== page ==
The veteran peace protester Brian Haw has rejected claims from anti-terror police that his camp is a potential terrorist target.
Anti-terror police insist the banners pose a 'very real' danger
The father-of-seven said that concerns that placards at Parliament Square could be used to conceal a bomb were misguided, Southwark Crown Court heard.
But police insisted the danger posed by Mr Haw's placards was "very real".
Ch Insp Andrew Robinson said a bomber was simply interested in "the most effective way" to carry out his aim.
He said: "It would not matter to the terrorist if it was a peace camp. They are indiscriminate, regretfully. They would seek to cause mass harm, mass panic."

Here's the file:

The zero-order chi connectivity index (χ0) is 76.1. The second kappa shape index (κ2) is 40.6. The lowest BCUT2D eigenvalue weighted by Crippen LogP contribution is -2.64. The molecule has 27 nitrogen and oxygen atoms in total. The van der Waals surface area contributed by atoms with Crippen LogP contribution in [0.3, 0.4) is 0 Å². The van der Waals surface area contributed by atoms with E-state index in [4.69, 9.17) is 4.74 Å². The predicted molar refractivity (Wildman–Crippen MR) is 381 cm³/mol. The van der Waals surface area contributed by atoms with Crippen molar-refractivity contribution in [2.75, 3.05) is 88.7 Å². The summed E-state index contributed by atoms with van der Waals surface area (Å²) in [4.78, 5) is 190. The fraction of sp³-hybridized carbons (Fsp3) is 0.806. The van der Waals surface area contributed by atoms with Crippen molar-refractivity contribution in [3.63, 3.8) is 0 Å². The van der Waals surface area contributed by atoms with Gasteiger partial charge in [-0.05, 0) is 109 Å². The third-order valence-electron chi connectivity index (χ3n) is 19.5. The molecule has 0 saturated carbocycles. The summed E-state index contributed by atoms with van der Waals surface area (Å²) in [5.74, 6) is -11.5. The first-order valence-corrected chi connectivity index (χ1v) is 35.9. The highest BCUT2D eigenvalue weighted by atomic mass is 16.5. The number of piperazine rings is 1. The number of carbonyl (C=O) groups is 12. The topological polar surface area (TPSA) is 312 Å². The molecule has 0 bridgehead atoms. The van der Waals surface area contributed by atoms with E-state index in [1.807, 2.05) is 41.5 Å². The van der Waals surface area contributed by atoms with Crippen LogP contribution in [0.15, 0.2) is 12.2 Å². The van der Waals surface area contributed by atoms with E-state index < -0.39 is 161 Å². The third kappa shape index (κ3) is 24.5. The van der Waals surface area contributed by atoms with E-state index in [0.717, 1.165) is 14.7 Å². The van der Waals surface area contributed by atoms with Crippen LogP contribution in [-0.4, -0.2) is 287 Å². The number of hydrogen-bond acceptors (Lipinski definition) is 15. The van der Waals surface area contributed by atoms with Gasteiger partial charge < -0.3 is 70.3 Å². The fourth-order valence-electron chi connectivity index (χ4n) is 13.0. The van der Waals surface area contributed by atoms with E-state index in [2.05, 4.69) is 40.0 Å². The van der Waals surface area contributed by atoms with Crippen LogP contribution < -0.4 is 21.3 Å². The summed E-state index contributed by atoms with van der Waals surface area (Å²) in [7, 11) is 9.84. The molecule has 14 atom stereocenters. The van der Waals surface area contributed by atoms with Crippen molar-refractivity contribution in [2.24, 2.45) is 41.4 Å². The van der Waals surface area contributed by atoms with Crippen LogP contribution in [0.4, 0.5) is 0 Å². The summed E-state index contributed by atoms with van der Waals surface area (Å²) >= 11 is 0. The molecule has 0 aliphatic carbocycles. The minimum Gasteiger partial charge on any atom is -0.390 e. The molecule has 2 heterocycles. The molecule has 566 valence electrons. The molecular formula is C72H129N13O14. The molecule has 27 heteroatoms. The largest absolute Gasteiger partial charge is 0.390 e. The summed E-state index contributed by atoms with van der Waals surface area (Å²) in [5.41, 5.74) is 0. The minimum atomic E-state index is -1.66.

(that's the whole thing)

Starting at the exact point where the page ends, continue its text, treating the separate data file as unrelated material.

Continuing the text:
However, Mr Haw said his "pink banners" which had been there since shortly after he set up his camp six years ago, were hardly likely to be regarded by a bomber as an ideal hiding place for an explosive device.
He suggested someone seeking an "immensely attractive target" would want to get much closer to Parliament.
Mr Haw, from Redditch, Worcestershire, is claiming both placards and other property, including "artworks by Banksy" said to be worth thousands of pounds, were illegally seized by officers in a night-time raid in May last year.
Judge Geoffrey Rivlin QC is expected to rule on the matter tomorrow.